The State We’re In: Jersey Shore’s Second Season

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Michele S. Byers

by Michele S. Byers, executive director, New Jersey Conservation Foundation

Labor Day usually means the end of the beach season at the Jersey Shore – our state’s 130-mile coastline, not the MTV “reality” series. But, in fact, the shore season is far from over.

For anyone who’s not wild about heat, crowds and traffic, September and October can be the best time of year at the Jersey Shore. The days are still warm and the pace is peaceful. The mix of salt air, waves crashing on nearly-empty beaches and the brilliant angled light of fall is truly special.

But quiet isn’t boring at the beach! Without throngs of vacationers competing for elbow room, it’s easy to be active. Consider these five great ways to enjoy fall at the shore:

Climb lighthouses. Check out New Jersey’s famous beacons at the annual “Lighthouse Challenge of New Jersey” on the weekend of Oct. 20 and 21. Visit 15 lighthouses, life saving stations and lighthouse museums from Sandy Hook to Cape May – and back up along the Delaware Bayshore – over the course of 48 hours. Souvenirs are given out at each site, and some lighthouses are even open for night climbs! For information, go to www.lighthousechallengenj.org/2012LHCNJ/Main.html.

Watch birds. The fall migration is the perfect time to scope out shorebirds like sandpipers, as they peck and scurry along the water’s edge. With a pair of binoculars and a field guide, you can spot gulls, terns, ospreys, sandpipers and more at just about any of our state’s beaches.

Cape May is the state’s undisputed birding capital during the fall migration. The New Jersey Audubon Society holds its annual Birding Festival from Oct. 26 to 28 at its Cape May Bird Observatory. To learn more, visit www.njaudubon.org/SectionCapeMayBirdObservatory/CapeMayAutumnBirdingFestival.aspx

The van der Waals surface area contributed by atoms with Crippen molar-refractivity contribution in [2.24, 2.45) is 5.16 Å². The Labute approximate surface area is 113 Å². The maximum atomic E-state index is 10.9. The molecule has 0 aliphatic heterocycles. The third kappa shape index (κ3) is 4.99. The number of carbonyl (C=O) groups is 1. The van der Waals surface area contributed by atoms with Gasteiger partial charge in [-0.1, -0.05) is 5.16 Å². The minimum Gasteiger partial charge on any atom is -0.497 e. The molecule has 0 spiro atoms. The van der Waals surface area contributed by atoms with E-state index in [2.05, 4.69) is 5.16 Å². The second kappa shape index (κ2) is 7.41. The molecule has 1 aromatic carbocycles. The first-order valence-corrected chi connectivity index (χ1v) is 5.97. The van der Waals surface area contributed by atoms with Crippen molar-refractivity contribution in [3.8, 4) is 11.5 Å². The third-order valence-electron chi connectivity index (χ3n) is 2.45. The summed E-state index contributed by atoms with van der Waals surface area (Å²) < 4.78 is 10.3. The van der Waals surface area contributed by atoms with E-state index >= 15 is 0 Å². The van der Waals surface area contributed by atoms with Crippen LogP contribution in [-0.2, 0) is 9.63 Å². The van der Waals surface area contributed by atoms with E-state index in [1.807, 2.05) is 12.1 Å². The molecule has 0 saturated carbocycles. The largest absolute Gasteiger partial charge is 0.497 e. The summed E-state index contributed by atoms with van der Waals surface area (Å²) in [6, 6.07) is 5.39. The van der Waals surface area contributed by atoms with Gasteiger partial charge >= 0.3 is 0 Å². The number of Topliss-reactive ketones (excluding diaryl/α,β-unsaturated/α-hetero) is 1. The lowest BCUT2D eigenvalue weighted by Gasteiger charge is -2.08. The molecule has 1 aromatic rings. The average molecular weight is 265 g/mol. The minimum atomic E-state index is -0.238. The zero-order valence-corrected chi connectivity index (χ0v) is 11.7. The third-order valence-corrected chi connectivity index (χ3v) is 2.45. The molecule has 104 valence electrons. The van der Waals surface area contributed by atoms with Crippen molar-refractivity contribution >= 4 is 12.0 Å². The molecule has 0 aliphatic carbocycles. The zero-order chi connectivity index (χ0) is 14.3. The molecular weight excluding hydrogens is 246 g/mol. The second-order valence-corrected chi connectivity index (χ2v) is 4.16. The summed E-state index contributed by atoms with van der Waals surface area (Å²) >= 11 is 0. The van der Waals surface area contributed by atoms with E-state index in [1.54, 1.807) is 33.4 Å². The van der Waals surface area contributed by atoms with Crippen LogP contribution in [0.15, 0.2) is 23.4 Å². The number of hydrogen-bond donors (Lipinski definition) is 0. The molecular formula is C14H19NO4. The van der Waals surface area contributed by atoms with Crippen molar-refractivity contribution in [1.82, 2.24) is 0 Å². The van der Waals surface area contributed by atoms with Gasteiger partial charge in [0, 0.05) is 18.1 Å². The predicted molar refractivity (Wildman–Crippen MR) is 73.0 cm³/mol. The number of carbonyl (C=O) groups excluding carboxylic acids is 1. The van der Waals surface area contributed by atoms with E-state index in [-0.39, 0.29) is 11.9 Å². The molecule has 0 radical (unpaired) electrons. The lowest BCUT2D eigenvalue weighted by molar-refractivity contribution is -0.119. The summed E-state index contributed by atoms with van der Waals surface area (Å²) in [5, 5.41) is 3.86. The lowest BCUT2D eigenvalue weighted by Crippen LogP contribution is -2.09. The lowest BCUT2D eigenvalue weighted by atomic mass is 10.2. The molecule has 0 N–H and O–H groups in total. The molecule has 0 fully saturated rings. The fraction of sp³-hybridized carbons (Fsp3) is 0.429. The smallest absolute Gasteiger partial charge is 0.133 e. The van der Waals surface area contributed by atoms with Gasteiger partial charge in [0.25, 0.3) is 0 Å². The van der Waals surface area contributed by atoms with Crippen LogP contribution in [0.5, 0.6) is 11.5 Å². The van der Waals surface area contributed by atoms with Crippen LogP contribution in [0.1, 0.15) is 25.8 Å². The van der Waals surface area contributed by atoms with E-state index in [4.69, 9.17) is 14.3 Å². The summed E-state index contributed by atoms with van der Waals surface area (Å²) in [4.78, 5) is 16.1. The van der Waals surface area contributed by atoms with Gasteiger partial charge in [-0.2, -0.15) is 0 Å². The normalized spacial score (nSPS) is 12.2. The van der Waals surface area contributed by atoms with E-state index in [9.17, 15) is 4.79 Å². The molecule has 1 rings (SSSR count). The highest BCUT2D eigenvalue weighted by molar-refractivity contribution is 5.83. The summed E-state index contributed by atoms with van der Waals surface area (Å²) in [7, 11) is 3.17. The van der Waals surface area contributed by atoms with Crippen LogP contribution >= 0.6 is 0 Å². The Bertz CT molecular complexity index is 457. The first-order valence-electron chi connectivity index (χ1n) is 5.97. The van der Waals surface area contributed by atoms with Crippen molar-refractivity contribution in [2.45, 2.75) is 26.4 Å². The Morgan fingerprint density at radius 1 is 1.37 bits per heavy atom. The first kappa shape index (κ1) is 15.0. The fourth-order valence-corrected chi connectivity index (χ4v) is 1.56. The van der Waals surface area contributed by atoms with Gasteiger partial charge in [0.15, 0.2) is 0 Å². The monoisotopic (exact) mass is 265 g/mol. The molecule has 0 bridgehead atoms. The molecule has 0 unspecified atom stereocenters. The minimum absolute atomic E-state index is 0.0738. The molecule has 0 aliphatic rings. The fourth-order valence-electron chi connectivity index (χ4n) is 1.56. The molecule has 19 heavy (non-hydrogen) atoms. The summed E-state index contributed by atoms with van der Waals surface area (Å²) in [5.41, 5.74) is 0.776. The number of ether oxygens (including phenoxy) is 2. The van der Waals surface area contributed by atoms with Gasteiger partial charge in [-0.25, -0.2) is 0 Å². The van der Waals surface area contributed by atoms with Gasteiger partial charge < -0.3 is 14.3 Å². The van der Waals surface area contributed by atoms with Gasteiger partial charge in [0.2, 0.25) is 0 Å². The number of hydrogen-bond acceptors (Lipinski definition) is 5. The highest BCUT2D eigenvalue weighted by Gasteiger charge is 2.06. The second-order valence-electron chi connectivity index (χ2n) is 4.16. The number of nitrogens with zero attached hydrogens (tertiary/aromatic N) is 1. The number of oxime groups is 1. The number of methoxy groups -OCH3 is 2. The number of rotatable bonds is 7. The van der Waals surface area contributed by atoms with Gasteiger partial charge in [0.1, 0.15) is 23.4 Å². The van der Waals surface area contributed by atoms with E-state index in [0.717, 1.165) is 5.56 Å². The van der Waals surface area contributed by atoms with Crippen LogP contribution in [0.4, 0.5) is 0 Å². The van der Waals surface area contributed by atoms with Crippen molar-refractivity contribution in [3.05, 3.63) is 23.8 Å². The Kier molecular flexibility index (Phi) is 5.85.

Go surf fishing. Most beaches have no admission fees, and anglers are no longer herded into one small corner. Bluefish are plentiful early in the fall, and striped bass start their run a bit later. Even if the fish aren’t biting, casting a line into the surf is a relaxing way to spend a day.

If you’re feeling lucky, enter the annual Governor’s Surf Fishing Tournament on Sunday, Oct. 7, at Island Beach State Park. The angler who catches the overall largest fish wins the “Governor’s Award,” and gets his/her name engraved on the Governor’s Cup, which is on display at the park. Other winners in each fish species category win fishing equipment. For information and registration, go to www.state.nj.us/dep/fgw/gsft.htm.

Bike the boards. Most beach towns with boardwalks don’t allow bicycling during the tourist-packed summer months. But rules relax after peak season, and bicyclists can enjoy pedaling with an ocean view. Regulations differ from town to town, however, so be sure to check the signs at boardwalk entrances!

And if you want to wheel through a different type of sandy terrain, check out the annual Tour de Pines in the nearby Pine Barrens from Oct. 10 to 16. It’s a series of five non-competitive rides to highlight the sights of this unique and beautiful region just west of the shore. Go to www.pinelandsalliance.org/exploration/todo/bicycling/tourdepines to see this year’s routes.

Explore waterways. The water is still warm, especially in the bays and estuaries. It’s a great time to kayak or “stand-up” paddle and view nature from a different vantage point. New Jersey has lots of small businesses that rent kayaks and stand-up paddleboards – and give lessons to beginners – so take the plunge. A quick internet search will provide a host of options.

Fall is also a great time for surfing, as the waves are more reliable and fewer crowds fight for waves. Almost all local surf shops rent boards and provide instruction.

So check out our Jersey Shore during its second season! And for information about preserving New Jersey’s land and natural resources, go to www.njconservation.org or contact me at info@njconservation.org.


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